Even before the 24/7 media started getting all righteous, the legislature had enacted and amended tough laws on crimes against women, including rape. The Indian Penal Code today covers every possible physical crime on the feminine body. To make rape trials less traumatic, the SC has ruled, repeatedly, that the female victim’s testimony doesn’t need independent corroboration. She also cannot be named (it entails two years’ jail plus fine). The trial must be in-camera and heard, when possible, by women judges.
In the 1990s, six sections were included in the ‘rape’ category (Section 375). Today, a woman in custody, raped by a man in a dominant position, a gangrape that ends in her death, sexual activity “outside the order of nature” (Sec 377)—nothing is really beyond the law. Then there are the fast-track courts, crimes against women cells at police stations, and medical advances, including DNA tests, all of them meant to aid speedy justice.
Yet, the outrage in the ‘Jagruti’ case has fuelled TV anchors and many protesters to cry for the death penalty for rape. Their argument that Sec 376 and Sec 377 (unnatural sexual acts) aren’t tough enough (with a maximum penalty of a life term) lends weight to another government bill (Criminal Law Amendment Bill 2012), itself based on a Law Commission report and SC order (Sakshi vs Union of India).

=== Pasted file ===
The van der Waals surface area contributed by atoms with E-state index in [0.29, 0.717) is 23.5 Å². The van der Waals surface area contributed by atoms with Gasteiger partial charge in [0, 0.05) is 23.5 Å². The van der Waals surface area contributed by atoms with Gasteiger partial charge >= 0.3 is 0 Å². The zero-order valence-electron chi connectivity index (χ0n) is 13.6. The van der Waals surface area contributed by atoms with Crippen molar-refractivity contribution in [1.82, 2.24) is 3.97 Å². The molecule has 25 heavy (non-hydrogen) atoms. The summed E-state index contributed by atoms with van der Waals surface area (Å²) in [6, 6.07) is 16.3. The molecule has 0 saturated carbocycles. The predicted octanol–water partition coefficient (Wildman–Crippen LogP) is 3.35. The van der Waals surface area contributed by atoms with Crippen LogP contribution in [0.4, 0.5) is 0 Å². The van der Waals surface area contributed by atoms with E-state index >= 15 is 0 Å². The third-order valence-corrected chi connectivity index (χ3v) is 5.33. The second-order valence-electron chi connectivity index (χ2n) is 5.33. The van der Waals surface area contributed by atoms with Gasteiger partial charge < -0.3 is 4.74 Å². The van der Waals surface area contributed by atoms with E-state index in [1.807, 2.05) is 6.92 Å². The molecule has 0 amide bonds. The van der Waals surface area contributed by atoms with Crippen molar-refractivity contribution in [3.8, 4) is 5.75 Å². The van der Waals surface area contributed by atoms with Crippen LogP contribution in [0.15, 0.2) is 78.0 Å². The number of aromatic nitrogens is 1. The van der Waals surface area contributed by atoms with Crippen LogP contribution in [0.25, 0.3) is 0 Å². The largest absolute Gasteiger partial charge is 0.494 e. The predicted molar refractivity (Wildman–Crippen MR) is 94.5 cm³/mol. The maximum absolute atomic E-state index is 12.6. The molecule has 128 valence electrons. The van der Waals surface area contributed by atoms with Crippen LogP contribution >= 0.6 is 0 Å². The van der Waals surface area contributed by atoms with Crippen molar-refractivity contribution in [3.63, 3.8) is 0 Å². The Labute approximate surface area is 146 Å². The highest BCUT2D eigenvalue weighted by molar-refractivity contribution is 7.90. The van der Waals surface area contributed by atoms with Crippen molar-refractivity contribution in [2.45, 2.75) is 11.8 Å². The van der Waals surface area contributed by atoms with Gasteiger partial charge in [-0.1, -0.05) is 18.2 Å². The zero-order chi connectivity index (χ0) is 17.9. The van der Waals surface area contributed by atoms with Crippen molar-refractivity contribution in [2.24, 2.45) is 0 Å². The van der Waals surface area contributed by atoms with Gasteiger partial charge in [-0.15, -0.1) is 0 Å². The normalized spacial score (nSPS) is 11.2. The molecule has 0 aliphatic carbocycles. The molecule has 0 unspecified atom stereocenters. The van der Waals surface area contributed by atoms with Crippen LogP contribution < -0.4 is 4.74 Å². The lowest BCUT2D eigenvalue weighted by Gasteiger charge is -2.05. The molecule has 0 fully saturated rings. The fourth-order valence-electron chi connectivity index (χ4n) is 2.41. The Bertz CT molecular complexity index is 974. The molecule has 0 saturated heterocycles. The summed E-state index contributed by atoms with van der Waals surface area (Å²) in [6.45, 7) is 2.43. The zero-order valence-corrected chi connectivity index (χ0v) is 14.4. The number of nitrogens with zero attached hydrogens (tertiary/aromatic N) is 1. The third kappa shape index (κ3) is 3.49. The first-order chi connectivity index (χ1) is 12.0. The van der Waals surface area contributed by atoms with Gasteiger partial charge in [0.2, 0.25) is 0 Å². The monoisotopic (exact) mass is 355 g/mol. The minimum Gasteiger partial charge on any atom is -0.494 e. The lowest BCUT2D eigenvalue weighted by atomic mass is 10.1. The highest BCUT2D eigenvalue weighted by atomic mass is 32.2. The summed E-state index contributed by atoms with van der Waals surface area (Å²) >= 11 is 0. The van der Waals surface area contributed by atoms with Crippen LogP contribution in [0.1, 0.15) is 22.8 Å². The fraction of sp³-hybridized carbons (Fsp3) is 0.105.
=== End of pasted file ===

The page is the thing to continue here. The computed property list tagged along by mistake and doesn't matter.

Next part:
The new Bill gives ‘rape’ an even wider definition and proposes to substitute, in the IPC, ‘rape’, a specific crime against women, with the generic words ‘sexual assault’. The latter will include using any object for penetration, not just penile-vaginal intercourse as given in Section 375.
Rapists don’t hang in India. This isn’t because the legislature is ‘soft’ or ‘weak’ but a reasoning that if murder and rape are similarly punished, the accused may take it that killing the woman would not make things any worse for him.
Yet, a gender-neutral Bill raises more questions than answers. Legal scholar and teacher Upendra Baxi says “the problem of penile penetration being the sole criteria for rape can be sorted out by a simple amendment to the IPC. Gender-neutral sexual assault, though, is an interesting debate—but it’s at odds with the fact that women are much more vulnerable to sexual abuse, and not vulnerable in the same way as men”.
The Criminal Law Amendment Bill has come into difficulties, with civil society and the legal fraternity divided into camps, supporting or opposing it. Opponents say the police will struggle with the “gender-neutral” concept for a long time. For all its talk of gender-neutrality and sexual crimes committed against women, neither the new bill, nor the Law Commission, nor the IPC strictly enforces a case of rape of a wife by her husband, even if the couple is estranged.
Thank you to all those who have taken the trouble to read the article and share their thoughts. Out of the arguments made here, there are two that perhaps need answering. So here they go.